Felted Dryer Balls

Two months ago I started using my own felted dryer balls.  I wanted to sell them in my Etsy shop, but I wanted to test them out first and see what I thought of them.

What are dryer balls?

For those of you who haven’t heard of these ingenious things before.  They are little balls of felted wool that you throw in your dryer when you are drying your clothes.

What are the benefits of using dryer balls?

I’ve heard a lot of claims about dryer balls.

  • They reduce the time that laundry is in the dryer
  • They reduce static
  • They produce less wrinkles in your clothes
  • You’ll get less lint in your lint trap
  • They are eco-friendly because you can stop using dryer sheets

After my own testing, I have found all of these things to be mostly true.

I have three young children ages 5 and under so I do a lot of laundry and my loads are usually quite large.  Because of this, I usually use 6 dryer balls per load.  Most people recommend 3-4 for small and medium loads and 4-6 for large and extra large loads.

I have found that my clothes take less time in the dryer. About 5-10 minutes less per load on average, which is a significant amount when you take into consideration how many loads of laundry that I do in a month.  So it does save my family hydro costs.

I don’t really find that it reduces static all that much UNLESS I put a little bit of water on each of the dryer balls before running the load in the dryer.

I have found less wrinkles and softer clothing after using the dryer balls.  I find that they aerate the laundry as it is drying.

I haven’t found that they produce less lint.  I find about the same amount in my dryer tray after each load, but I also don’t think that this is a deal breaker in using them.

I haven’t used dryer sheets since making my own dryer balls and I don’t I will be going back.  This saves our family money on buying the dryer sheets.  Hooray!

Dryer balls are great eco friendly way of drying your clothes.  The best would be to air dry outside, but not all of us are able to do that.  I live in an area where we get a lot of snow and rain for most of the year.  Therefore, I NEED to use a dryer a lot of the time.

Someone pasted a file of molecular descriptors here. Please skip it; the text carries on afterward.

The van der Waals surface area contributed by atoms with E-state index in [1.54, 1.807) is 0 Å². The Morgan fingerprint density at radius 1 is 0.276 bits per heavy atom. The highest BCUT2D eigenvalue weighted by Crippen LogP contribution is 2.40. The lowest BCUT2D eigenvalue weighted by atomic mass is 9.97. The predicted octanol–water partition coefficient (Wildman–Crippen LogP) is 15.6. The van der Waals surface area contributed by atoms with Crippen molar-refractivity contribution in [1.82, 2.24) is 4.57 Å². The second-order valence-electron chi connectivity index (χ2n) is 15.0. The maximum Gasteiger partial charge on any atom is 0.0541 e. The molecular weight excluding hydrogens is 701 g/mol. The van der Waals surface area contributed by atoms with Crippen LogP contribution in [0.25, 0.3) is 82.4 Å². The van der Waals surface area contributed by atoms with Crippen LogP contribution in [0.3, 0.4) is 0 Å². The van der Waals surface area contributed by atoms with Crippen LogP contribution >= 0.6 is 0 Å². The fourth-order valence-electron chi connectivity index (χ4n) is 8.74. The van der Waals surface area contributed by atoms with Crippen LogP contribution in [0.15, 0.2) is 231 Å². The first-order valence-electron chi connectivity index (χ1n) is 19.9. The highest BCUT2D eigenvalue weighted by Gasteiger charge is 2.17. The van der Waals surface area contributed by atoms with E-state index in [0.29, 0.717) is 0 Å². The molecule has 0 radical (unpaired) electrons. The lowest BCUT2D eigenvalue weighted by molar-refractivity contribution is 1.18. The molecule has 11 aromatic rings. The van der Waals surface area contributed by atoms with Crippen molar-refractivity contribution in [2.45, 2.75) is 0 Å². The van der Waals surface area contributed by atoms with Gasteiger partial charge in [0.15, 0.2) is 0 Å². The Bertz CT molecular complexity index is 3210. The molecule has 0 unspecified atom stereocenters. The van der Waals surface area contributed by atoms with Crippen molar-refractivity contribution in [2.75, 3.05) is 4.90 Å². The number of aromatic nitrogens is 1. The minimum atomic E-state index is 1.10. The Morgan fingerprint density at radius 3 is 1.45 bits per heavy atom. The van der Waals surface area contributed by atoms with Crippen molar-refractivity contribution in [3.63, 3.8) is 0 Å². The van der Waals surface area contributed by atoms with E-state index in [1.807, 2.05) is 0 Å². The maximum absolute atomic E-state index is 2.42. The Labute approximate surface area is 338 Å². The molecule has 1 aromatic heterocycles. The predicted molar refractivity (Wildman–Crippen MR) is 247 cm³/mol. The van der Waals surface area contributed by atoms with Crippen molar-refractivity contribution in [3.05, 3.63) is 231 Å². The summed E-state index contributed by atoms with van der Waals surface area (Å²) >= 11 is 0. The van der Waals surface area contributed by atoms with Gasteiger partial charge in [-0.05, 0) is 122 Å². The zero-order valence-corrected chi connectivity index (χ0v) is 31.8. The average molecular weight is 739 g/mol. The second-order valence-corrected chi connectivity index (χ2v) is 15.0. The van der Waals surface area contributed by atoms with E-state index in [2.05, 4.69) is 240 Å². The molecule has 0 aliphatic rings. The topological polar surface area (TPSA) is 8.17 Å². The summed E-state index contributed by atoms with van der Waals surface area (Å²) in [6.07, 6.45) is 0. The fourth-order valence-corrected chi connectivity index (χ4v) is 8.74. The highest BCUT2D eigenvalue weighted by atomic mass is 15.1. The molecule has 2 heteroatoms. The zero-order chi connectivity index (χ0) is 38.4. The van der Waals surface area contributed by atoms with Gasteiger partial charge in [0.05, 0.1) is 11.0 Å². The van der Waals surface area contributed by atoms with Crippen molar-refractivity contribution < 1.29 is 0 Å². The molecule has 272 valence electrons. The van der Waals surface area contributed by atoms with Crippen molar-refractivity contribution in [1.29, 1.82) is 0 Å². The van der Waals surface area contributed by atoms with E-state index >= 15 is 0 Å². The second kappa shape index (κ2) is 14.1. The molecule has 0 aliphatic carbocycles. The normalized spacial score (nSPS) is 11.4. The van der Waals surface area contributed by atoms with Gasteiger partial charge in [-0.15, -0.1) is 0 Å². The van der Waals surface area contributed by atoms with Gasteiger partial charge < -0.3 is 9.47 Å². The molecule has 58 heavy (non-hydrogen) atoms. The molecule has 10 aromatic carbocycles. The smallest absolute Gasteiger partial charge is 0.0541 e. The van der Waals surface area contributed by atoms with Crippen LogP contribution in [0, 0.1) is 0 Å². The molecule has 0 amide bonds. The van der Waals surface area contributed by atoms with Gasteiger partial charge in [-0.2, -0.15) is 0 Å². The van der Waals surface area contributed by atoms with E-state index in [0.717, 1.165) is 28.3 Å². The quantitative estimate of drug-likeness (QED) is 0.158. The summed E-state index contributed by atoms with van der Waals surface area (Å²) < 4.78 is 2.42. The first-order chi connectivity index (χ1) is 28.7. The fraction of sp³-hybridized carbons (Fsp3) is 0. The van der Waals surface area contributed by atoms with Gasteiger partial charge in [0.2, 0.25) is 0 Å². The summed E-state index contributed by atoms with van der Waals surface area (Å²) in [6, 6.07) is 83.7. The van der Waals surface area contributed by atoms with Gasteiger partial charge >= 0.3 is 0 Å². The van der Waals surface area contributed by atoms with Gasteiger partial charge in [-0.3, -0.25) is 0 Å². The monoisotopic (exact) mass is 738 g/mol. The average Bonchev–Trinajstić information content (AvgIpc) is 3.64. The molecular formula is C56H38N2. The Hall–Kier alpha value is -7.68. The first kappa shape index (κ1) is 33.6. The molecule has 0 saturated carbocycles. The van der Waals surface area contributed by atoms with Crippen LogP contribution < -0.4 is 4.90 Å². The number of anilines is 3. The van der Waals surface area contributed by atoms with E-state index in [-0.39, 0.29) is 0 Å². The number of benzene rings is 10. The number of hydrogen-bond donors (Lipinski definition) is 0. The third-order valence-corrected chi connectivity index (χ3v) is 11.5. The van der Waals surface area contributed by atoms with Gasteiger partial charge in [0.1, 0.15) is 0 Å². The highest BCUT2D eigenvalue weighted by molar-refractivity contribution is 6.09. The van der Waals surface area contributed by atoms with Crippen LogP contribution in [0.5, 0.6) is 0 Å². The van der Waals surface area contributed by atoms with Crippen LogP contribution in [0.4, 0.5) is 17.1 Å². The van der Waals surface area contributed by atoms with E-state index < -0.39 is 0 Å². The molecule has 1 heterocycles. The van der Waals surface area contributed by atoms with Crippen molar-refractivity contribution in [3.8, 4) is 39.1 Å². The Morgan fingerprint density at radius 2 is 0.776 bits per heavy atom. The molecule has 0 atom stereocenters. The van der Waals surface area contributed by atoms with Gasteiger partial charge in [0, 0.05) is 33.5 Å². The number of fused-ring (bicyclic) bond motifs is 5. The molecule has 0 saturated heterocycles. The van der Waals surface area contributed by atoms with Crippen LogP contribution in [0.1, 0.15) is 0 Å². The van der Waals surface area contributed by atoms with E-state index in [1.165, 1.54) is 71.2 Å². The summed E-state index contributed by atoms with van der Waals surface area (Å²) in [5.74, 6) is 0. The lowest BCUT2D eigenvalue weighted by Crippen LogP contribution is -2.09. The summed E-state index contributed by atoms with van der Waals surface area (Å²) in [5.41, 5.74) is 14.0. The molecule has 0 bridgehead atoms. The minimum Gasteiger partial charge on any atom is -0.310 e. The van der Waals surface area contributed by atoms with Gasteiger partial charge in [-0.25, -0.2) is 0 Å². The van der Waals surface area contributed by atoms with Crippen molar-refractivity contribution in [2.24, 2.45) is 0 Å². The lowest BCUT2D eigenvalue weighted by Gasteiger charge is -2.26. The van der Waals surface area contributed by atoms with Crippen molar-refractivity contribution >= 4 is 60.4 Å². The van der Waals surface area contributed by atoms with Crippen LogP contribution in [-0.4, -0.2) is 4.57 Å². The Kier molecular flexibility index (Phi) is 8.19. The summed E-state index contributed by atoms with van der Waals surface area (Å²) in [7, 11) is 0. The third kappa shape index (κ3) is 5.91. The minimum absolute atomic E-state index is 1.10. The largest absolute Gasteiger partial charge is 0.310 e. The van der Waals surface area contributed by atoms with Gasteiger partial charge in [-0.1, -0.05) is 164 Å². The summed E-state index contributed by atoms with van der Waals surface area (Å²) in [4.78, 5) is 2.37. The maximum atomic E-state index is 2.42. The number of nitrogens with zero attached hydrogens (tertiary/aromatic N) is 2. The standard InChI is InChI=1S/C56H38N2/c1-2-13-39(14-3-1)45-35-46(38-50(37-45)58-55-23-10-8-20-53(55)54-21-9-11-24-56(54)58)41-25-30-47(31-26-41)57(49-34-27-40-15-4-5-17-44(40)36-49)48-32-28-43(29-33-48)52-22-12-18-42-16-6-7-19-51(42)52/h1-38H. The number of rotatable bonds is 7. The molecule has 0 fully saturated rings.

What are the downsides of using dryer balls?

There is one downside to dryer balls that I’ve come up with.  They are pretty noisy banging around in the dryer.  But, I’m willing to overlook it.  It’s never so noisy that it wakes my kids up and we can still watch TV in the next room.

Where to get dryer balls?

I have started selling felted dryer ball in my Etsy shop.  If you want to buy them, then you can head over to Calming Stitches to purchase them.

Or you could make them for yourself.  They are pretty easy to make.


How to make dryer balls?

What you need:

  • 100% Wool yarn.  This CANNOT be superwash and must be 100% wool in order to felt properly
  • Tapestry needle
  • Scissors
  • Pantyhose
  • Scrap yarn of cotton/acrylic nature that won’t felt

I have found that about 110 yards of yarn makes a good sized dryer ball.  You just wind the yarn into a tight ball.  Until it’s about the size of a baseball.  Then you take the end of the yarn and put it on a tapestry needle.  You’ll pull that end through the ball and trim it when you are done.

You just cut the leg of an old pair of pantyhose and load it up with your dryer balls.  It will look like a big caterpillar.  Tie pieces of the cotton/acrylic yarn between each dryer ball so that they are separated.


Throw your dryer ball caterpillar into your washing machine.  I usually run it through twice in the washing machine and then throw it in the dryer on the hottest setting.

You can add scent to your dryer balls by using pure essential oil.  You would just add a few drops to each ball.


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